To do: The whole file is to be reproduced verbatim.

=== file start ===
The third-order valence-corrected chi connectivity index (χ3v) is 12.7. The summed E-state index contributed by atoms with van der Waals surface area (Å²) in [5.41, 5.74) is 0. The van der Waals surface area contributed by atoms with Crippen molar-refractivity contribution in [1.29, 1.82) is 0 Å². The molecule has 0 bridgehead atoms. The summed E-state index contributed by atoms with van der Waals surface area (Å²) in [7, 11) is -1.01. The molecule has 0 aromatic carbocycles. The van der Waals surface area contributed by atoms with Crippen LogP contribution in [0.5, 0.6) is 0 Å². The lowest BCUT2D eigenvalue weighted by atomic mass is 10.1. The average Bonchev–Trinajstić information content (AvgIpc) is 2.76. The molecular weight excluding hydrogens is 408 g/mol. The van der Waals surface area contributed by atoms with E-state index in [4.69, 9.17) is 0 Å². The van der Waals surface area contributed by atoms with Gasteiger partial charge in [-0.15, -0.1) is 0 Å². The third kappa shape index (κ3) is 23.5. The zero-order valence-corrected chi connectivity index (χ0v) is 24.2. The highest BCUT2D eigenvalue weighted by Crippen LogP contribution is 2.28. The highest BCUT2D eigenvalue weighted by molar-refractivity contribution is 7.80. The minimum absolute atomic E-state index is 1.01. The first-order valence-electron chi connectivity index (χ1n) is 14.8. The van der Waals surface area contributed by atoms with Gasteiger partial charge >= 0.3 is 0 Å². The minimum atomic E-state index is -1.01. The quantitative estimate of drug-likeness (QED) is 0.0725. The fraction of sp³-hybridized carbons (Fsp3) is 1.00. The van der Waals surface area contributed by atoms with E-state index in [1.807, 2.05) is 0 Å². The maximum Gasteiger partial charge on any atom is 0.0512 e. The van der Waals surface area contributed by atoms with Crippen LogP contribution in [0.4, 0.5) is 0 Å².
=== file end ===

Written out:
The third-order valence-corrected chi connectivity index (χ3v) is 12.7. The summed E-state index contributed by atoms with van der Waals surface area (Å²) in [5.41, 5.74) is 0. The van der Waals surface area contributed by atoms with Crippen molar-refractivity contribution in [1.29, 1.82) is 0 Å². The molecule has 0 bridgehead atoms. The summed E-state index contributed by atoms with van der Waals surface area (Å²) in [7, 11) is -1.01. The molecule has 0 aromatic carbocycles. The van der Waals surface area contributed by atoms with Crippen LogP contribution in [0.5, 0.6) is 0 Å². The lowest BCUT2D eigenvalue weighted by atomic mass is 10.1. The average Bonchev–Trinajstić information content (AvgIpc) is 2.76. The molecular weight excluding hydrogens is 408 g/mol. The van der Waals surface area contributed by atoms with E-state index in [4.69, 9.17) is 0 Å². The van der Waals surface area contributed by atoms with Gasteiger partial charge in [-0.15, -0.1) is 0 Å². The third kappa shape index (κ3) is 23.5. The zero-order valence-corrected chi connectivity index (χ0v) is 24.2. The highest BCUT2D eigenvalue weighted by Crippen LogP contribution is 2.28. The highest BCUT2D eigenvalue weighted by molar-refractivity contribution is 7.80. The minimum absolute atomic E-state index is 1.01. The first-order valence-electron chi connectivity index (χ1n) is 14.8. The van der Waals surface area contributed by atoms with Gasteiger partial charge >= 0.3 is 0 Å². The minimum atomic E-state index is -1.01. The quantitative estimate of drug-likeness (QED) is 0.0725. The fraction of sp³-hybridized carbons (Fsp3) is 1.00. The van der Waals surface area contributed by atoms with E-state index in [1.807, 2.05) is 0 Å². The maximum Gasteiger partial charge on any atom is 0.0512 e. The van der Waals surface area contributed by atoms with Crippen LogP contribution in [0.4, 0.5) is 0 Å².